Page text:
Russia’s intervention in Syria in September 2015 caught the world by surprise. Since then Russian bombers, fighter jets, drones, warships and special forces troops have helped turn the tide of the brutal Syria civil war in favour Bashar al-Assad’s government in Damascus.
As the war enters its endgame, Tim Ripley’s new book, Operation Aleppo, looks at how the Russian intervention unfolded, and its implications in the Middle East and further afield.
Vladimir Putin at Khmeimim air base in Syria in December 2017.
Drawing on a wide array of sources – including satellite imagery of Russian forces in Syria, as well as live online monitoring of Russian, Syrian and Iranian aircraft and ship movements – Operation Aleppo gives an unprecedented insight into the most ambitious Russian military campaign since the Soviet intervention in Afghanistan in the 1980s.
Tim Ripley has reported on the Russian intervention in Syria for The Sunday Times, The Scotsman, Jane’s Defence Weekly and Jane’s Intelligence Review since its start in 2015. He has travelled extensively across the Middle East, reporting on conflicts in the region for more than 25 years.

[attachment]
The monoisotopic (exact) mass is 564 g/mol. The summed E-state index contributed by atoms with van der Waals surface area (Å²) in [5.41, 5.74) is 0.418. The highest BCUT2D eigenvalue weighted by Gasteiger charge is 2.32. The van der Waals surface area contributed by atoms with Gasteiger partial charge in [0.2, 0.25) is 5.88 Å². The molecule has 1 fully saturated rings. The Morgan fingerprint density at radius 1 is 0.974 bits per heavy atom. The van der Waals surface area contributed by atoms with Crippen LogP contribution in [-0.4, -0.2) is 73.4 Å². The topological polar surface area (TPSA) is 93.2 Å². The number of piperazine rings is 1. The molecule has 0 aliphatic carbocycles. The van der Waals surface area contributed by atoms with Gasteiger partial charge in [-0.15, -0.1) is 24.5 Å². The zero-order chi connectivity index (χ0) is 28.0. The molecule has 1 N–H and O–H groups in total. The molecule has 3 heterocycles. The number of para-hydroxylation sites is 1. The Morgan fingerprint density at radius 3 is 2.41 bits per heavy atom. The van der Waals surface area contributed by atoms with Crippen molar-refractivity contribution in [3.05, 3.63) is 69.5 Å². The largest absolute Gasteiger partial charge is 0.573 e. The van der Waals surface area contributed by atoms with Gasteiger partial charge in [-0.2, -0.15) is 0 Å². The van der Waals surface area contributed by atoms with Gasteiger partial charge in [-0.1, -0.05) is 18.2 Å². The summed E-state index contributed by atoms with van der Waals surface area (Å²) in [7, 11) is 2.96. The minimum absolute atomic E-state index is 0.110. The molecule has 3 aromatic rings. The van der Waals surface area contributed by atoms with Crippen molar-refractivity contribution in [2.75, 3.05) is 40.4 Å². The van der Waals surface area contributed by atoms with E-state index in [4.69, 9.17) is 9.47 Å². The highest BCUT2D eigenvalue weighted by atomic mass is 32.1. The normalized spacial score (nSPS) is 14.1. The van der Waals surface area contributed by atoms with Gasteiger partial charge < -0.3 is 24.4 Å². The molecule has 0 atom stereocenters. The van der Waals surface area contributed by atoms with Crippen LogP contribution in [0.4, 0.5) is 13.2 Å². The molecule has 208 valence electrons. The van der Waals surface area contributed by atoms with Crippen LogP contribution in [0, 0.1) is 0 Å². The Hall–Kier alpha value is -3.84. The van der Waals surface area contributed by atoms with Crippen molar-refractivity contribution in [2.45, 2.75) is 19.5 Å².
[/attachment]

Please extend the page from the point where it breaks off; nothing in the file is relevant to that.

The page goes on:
• Operation Aleppo is available now. Find out more here
• Buy Operation Aleppo – Paperback | Kindle
Syria is perhaps the most “reported on” conflict in the modern era. There is just a “torrent” of news reports, video, still pictures, social media posts, Skype interviews coming out of the country.
Every Syrian soldier and fighter has a smart phone to film their exploits ‐ but there are few “independent international journalists” on the ground. The only other places that is comparable is Yemen. How do you make sense of all this information when every faction or international player puts its own spin on events?
• Read my Syrian Conflict Briefing – April 2017 (PDF)
The Syrian Air Force has been an independent service in the Syrian armed forces since its formation in 1948 but is distinct from the Air Defence Force, which controls Syria’s network of air defence radars and surface‐to‐air missile batteries.
• Briefing April 2017: Assad’s Air Force (PDF)
High-powered British sniper rifles made by a Portsmouth-based company, Accuracy International, are being used by marksmen loyal to the Syrian dictator, Bashar al-Assad, to attack opposition rebels.
Footage of the regime’s marksmen using the weapons, which each cost £4,500 and have a range of just under a mile, appeared last week on Russian television as President Vladimir Putin ordered a series of bombing and missile raids on groups seeking to overthrow Assad.
• Read my article on The Sunday Times web site (subscription required for full article)